June 30 (Bloomberg) -- OAO Gazprom, Russia’s natural-gas export monopoly, is seeking sales agreements with India, China and South Korea to diversify from the European export market and ensure stable cash flow.
“These are the countries where we are now holding intense negotiations about new long-term contracts,” Chief Executive Officer Alexei Miller said today at the gas producer’s annual meeting in Moscow. “It’s hard to overemphasize the significance of this work.”
Gazprom, the world’s biggest gas producer, signed preliminary agreements with three Indian companies for liquefied natural gas this month, while failing to reach an agreement on pipeline supplies with China National Petroleum Corp. before Chinese President Hu Jintao’s visit to Russia. The company, which has sent tankers of LNG to India, China and South Korea from its Sakhalin-2 project, aims to supply 14 percent of the global market for the liquid fuel by 2030.
Gazprom will hold its next round of negotiations with China about a supply contract next month, Miller said.
Disagreements on pricing remain, with Gazprom insisting on parity with Europe, Miller told reporters today in Moscow. Gazprom is ready to start building a gas pipeline through the Altai region to China once a contract is signed, he said.
The expansion will boost export volume by at least 50 percent, reducing Gazprom’s dependence on Europe, its biggest market by revenue, Miller said. The company plans to continue increasing exports to Europe, where it supplied 23 percent of demand at the end of last year, he said.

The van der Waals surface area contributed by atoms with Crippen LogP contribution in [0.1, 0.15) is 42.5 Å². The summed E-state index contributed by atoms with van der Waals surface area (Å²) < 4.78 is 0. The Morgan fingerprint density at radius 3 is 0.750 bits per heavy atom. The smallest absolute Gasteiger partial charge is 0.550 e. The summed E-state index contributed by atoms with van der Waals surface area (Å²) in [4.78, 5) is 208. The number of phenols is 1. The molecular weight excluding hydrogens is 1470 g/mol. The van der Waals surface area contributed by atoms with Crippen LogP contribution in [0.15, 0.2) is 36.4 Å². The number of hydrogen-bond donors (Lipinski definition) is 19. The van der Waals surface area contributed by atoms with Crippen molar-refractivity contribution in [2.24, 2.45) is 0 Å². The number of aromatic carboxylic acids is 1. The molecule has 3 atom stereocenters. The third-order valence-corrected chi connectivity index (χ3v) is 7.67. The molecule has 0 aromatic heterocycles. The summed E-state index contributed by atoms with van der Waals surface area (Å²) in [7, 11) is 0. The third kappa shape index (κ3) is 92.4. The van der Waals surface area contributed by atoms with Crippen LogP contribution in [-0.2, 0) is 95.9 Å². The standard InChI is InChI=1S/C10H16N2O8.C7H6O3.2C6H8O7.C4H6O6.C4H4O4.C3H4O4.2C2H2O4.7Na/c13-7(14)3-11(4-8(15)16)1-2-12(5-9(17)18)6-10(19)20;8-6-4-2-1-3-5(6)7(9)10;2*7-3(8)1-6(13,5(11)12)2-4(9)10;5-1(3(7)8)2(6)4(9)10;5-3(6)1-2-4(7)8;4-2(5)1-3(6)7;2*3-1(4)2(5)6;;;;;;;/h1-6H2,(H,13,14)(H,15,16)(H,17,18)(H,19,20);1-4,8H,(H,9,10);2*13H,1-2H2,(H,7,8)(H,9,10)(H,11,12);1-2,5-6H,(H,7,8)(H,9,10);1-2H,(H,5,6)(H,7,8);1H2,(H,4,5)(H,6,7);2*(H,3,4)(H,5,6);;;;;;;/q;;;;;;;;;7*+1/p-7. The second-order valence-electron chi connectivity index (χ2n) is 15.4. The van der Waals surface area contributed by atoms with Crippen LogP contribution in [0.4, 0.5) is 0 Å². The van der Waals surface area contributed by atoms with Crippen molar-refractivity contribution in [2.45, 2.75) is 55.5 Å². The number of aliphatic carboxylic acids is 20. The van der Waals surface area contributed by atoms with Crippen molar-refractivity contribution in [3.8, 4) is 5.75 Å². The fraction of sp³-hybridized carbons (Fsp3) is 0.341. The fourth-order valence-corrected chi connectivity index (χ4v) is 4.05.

Shipments to Europe and Turkey may reach 155 billion to 158 billion cubic meters this year and export revenue will probably rise to a record, Miller said. Total exports reached $36.6 billion in the first five months of the year, indicating Gazprom may beat a 2008 record of $81.6 billion, Deputy CEO Alexander Medvedev said on June 20.
Export volume has risen 26 percent in the first half of the year, or by 26.6 billion cubic meters, Miller said.
Gazprom won’t make significant changes in its long-term gas supply contracts after holding talks with European consumers, Miller said.
“No radical changes in the contract system are expected or planned,” Miller said. The company will maintain so-called take-or-pay clauses and a link to oil and product prices in the agreements, he said.
Gazprom may reach pre-crisis gas production levels in 2012 rather than 2013, Miller said. He forecast that the company’s earnings before interest, tax, depreciation and amortization may reach $60 billion this year.
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